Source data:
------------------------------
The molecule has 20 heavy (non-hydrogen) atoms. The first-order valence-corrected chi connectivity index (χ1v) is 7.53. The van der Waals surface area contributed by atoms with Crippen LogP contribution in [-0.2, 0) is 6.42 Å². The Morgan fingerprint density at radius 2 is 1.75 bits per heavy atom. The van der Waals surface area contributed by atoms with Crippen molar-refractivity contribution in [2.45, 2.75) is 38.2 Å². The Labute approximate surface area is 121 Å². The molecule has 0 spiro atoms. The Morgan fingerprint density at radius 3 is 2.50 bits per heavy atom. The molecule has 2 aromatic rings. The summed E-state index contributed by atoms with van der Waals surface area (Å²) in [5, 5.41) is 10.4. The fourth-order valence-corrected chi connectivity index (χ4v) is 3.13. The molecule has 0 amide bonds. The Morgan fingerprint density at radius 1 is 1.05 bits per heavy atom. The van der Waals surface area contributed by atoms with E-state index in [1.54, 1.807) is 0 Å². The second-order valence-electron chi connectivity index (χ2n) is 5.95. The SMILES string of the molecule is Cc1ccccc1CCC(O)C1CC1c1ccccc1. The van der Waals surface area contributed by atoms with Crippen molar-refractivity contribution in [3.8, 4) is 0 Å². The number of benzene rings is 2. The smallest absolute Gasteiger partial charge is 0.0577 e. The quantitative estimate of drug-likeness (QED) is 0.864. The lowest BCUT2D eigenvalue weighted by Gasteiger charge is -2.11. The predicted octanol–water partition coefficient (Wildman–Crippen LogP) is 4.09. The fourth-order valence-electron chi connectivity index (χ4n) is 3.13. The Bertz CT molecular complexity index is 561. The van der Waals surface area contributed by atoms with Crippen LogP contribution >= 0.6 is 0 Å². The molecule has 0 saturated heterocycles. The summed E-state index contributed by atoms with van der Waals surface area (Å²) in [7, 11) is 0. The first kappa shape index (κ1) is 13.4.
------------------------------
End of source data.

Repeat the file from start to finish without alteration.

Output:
The molecule has 20 heavy (non-hydrogen) atoms. The first-order valence-corrected chi connectivity index (χ1v) is 7.53. The van der Waals surface area contributed by atoms with Crippen LogP contribution in [-0.2, 0) is 6.42 Å². The Morgan fingerprint density at radius 2 is 1.75 bits per heavy atom. The van der Waals surface area contributed by atoms with Crippen molar-refractivity contribution in [2.45, 2.75) is 38.2 Å². The Labute approximate surface area is 121 Å². The molecule has 0 spiro atoms. The Morgan fingerprint density at radius 3 is 2.50 bits per heavy atom. The molecule has 2 aromatic rings. The summed E-state index contributed by atoms with van der Waals surface area (Å²) in [5, 5.41) is 10.4. The fourth-order valence-corrected chi connectivity index (χ4v) is 3.13. The molecule has 0 amide bonds. The Morgan fingerprint density at radius 1 is 1.05 bits per heavy atom. The van der Waals surface area contributed by atoms with E-state index in [1.54, 1.807) is 0 Å². The second-order valence-electron chi connectivity index (χ2n) is 5.95. The SMILES string of the molecule is Cc1ccccc1CCC(O)C1CC1c1ccccc1. The van der Waals surface area contributed by atoms with Crippen molar-refractivity contribution in [3.8, 4) is 0 Å². The number of benzene rings is 2. The smallest absolute Gasteiger partial charge is 0.0577 e. The quantitative estimate of drug-likeness (QED) is 0.864. The lowest BCUT2D eigenvalue weighted by Gasteiger charge is -2.11. The predicted octanol–water partition coefficient (Wildman–Crippen LogP) is 4.09. The fourth-order valence-electron chi connectivity index (χ4n) is 3.13. The Bertz CT molecular complexity index is 561. The van der Waals surface area contributed by atoms with Crippen LogP contribution >= 0.6 is 0 Å². The molecule has 0 saturated heterocycles. The summed E-state index contributed by atoms with van der Waals surface area (Å²) in [7, 11) is 0. The first kappa shape index (κ1) is 13.4.